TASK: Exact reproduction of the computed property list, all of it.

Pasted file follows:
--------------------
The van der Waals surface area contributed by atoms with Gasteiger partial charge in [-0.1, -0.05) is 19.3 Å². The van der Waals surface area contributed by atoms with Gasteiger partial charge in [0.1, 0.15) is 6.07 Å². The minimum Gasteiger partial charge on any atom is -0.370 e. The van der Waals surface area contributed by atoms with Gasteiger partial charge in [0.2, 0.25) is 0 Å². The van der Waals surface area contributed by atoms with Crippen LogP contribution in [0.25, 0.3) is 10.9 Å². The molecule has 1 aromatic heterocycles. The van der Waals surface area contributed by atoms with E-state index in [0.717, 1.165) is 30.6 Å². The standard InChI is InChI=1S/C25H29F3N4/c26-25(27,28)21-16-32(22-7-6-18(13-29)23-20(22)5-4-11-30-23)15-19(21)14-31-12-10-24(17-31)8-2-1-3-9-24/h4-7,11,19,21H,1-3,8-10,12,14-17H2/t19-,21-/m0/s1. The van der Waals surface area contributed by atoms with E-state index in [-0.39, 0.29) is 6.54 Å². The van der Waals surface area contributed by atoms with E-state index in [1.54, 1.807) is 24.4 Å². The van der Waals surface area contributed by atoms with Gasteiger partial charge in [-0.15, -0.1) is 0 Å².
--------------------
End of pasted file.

The van der Waals surface area contributed by atoms with Gasteiger partial charge in [-0.1, -0.05) is 19.3 Å². The van der Waals surface area contributed by atoms with Gasteiger partial charge in [0.1, 0.15) is 6.07 Å². The minimum Gasteiger partial charge on any atom is -0.370 e. The van der Waals surface area contributed by atoms with Gasteiger partial charge in [0.2, 0.25) is 0 Å². The van der Waals surface area contributed by atoms with Crippen LogP contribution in [0.25, 0.3) is 10.9 Å². The molecule has 1 aromatic heterocycles. The van der Waals surface area contributed by atoms with E-state index in [0.717, 1.165) is 30.6 Å². The standard InChI is InChI=1S/C25H29F3N4/c26-25(27,28)21-16-32(22-7-6-18(13-29)23-20(22)5-4-11-30-23)15-19(21)14-31-12-10-24(17-31)8-2-1-3-9-24/h4-7,11,19,21H,1-3,8-10,12,14-17H2/t19-,21-/m0/s1. The van der Waals surface area contributed by atoms with E-state index in [-0.39, 0.29) is 6.54 Å². The van der Waals surface area contributed by atoms with E-state index in [1.54, 1.807) is 24.4 Å². The van der Waals surface area contributed by atoms with Gasteiger partial charge in [-0.15, -0.1) is 0 Å².